I had been thinking recently about trying to wrap my mind around Sen. Hillary Clinton as a presidential candidate. As a NY state resident I had the opportunity to vote for her back in 2000, which I did happily. Since then, I have for the most part turned my back on her, not least for her early and continuing support for the invasion of Iraq. I have found it hard to be sure what she stood for on other matters-- she is hardly a doctrinaire liberal, certainly not one in the monochrome hue that right-wing political graffiti uses to deface her. It has not helped to watch Sen. Clinton now at the distance of a resident in Illinois; but I am finding myself similarly unclear regarding about our Sen. Obama here.
In any case, much as I like (the new) Al Gore and any number of other potential candidates, none have yet presented an absolutely compelling combination of policies/values/platform and
electability. And it occurs to me that Hillary could yet define herself for me in a way that could gain my support. She does not have to present an exact match to my specifications, any more than would any other candidate.
By a nice coincidence, the Washington Post today offered an intriguing and very helpful profile
of Sen. Clinton, and several parts of it were hopeful, to me. A few snippets:
In recent weeks, Clinton has moved to clarify her agenda with major speeches on the economy and energy. Later this summer she will help present a new strategy for the Democrats. . . . But she has yet to wrap up her ideas in a kind of package like the "New Democrat" philosophy her husband, former president Bill Clinton, used in his 1992 campaign. . . .
To the contrary, she made clear in a telephone interview on Friday that her governing philosophy may never be easily reduced to a slogan. "I don't think like that," she said. "I approach each issue and problem from a perspective of combining my beliefs and ideals with a search for practical solutions. It doesn't perhaps fit in a preexisting box, but many of the problems we face as a nation don't either."
The first thing she needs to do, alright, is to "clarify her agenda" (one might say, simply to set
one): I don't think she wants support as Mrs. Clinton
, nor simply as a woman candidate, and so we need to hear that agenda, desperately.
Apart from that, I like
the fact that she resists "slogans" and "boxes": but again people will happily create boxes for her, and she needs to find ways to communicate
those "beliefs and ideals", as well as her pragmatic approach, to the public. She needs to find ways to cut through the sound-bite media culture, and to neutralize the vitriol of the brownshirts on the right. (Here may be one adavantage to being married to the Big Dog-- he was pretty good at it.)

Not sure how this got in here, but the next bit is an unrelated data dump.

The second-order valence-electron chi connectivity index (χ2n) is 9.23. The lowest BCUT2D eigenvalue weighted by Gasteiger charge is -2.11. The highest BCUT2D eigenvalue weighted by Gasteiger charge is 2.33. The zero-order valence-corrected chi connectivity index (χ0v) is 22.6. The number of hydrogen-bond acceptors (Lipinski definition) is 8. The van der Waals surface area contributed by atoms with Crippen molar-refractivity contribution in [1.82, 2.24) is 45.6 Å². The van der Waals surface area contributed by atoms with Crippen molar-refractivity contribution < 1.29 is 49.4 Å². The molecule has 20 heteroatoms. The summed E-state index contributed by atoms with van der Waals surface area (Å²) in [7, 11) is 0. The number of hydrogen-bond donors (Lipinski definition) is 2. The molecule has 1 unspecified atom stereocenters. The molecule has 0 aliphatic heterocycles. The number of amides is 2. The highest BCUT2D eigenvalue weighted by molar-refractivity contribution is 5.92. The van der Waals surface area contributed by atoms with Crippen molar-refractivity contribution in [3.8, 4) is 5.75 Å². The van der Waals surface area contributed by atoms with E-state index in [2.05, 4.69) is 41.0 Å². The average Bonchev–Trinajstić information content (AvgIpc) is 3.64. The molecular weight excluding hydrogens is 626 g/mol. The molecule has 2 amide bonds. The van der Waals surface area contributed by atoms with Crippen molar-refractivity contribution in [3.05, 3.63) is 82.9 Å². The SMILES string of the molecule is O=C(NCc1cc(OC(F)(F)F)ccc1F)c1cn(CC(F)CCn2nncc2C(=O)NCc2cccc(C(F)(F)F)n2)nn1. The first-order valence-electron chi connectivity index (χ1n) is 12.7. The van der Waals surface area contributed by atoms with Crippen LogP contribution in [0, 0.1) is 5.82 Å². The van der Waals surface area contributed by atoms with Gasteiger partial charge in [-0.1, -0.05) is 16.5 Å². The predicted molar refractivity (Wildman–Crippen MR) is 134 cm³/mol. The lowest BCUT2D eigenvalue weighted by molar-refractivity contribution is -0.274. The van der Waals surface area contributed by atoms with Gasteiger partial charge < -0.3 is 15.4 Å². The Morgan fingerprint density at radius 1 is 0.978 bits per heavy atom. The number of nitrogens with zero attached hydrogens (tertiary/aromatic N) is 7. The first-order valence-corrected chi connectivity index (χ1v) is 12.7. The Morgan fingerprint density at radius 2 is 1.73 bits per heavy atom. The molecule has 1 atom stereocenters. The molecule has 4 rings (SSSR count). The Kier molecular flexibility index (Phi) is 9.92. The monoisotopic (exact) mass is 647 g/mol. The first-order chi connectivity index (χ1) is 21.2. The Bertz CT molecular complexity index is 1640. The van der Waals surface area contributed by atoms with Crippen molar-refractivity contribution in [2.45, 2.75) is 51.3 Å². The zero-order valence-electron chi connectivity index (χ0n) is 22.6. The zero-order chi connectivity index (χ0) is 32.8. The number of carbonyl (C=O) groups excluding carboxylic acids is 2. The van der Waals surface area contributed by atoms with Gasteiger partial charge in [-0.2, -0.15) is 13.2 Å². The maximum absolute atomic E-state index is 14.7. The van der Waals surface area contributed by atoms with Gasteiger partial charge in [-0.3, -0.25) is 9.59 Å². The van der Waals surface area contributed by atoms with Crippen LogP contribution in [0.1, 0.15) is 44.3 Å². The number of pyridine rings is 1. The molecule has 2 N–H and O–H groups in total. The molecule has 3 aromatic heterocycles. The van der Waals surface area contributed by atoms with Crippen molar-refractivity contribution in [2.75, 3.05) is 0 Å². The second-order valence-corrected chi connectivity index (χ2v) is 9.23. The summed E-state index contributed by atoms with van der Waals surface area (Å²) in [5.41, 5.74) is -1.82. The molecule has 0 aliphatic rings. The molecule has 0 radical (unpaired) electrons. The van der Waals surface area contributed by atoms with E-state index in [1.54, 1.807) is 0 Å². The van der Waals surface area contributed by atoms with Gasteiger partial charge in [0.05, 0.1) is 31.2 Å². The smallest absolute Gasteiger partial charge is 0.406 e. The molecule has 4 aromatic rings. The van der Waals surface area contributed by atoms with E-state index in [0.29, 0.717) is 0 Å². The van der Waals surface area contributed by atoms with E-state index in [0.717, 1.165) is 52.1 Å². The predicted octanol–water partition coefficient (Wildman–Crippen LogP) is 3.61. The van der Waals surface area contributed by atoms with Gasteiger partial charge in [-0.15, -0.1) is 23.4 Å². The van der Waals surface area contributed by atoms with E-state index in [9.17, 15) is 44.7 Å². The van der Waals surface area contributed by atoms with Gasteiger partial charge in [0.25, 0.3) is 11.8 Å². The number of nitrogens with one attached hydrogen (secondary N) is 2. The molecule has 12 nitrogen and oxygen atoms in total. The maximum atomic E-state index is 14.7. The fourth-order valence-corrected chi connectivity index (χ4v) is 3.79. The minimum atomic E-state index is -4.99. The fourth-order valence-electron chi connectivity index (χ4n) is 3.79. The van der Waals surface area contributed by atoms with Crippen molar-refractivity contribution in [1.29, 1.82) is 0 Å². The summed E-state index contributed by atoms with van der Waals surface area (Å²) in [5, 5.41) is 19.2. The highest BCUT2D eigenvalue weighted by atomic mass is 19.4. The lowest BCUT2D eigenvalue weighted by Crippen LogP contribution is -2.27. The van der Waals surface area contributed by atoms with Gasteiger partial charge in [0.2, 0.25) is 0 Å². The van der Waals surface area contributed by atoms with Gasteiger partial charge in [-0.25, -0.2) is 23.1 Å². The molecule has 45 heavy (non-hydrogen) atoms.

On balance, most of those around Clinton say that her hard-to-pigeonhole profile is a political asset -- the product, they say, of a curious intellect, the absence of rigid ideology, an instinct for problem solving and a willingness to seek consensus even across party lines. Her detractors see her career as the work of an opportunistic politician who has sanded the sharp edges off her views, so much so that there is little sense of authenticity when she speaks.
Curiosity, intellect, absence of rigidity, problem-solving, consensus-building: now if only she can project those qualities
. After 8 years of "Chimpy"!! I could vote for that.
Almost now, her stance regarding Iraq makes sense:
On Iraq, she has tried to be a critic of Bush without renouncing her support for the resolution that authorized him to go to war, as other Democrats have done. She opposes a timetable for withdrawing troops and an open-ended commitment.
. . . "I've said many times I regret how the president has used his authority," she said. "But I think I have a responsibility to look at this as carefully as I can and say what I believe, and what I believe is we're in a very dangerous situation and it doesn't lend itself to sound bites, and therefore I have resisted going along with either my colleagues who feel passionately they need to call for a date certain or colleagues who are 100 percent behind the policy and with the president and [British] Prime Minister [Tony] Blair. . . . I know I take criticism from all sides on this, but I've tried to work my way through it as clearly and responsibly as I can."
But I still think that she must eventually go back and explain
her initial vote-- if only to fault the faulty intelligence and official deceit of the Regime-- and to further explain her thinking here. Attributes of "intellect" and "lack of rigidity" and honesty
could have prevented the global and national security disaster of the invasion and these are now much needed in its aftermath, to try to work our way out of the military and political morass The Regime has created.
Finally, she does win a Democratic merit badge:
But a Congressional Quarterly analysis found that she has voted with a majority of Democrats 95 percent of the time and has consistently recorded one of the highest percentages for opposing Bush on legislation of any of her potential 2008 Democratic rivals.
It would be interesting to compare this record with those of, say, John Kerry and Russ Feingold. And it doesn't help us evaluate her stands vis a vis Al Gore.
But still, Sen. Clinton-- I am ready to listen. Please speak up!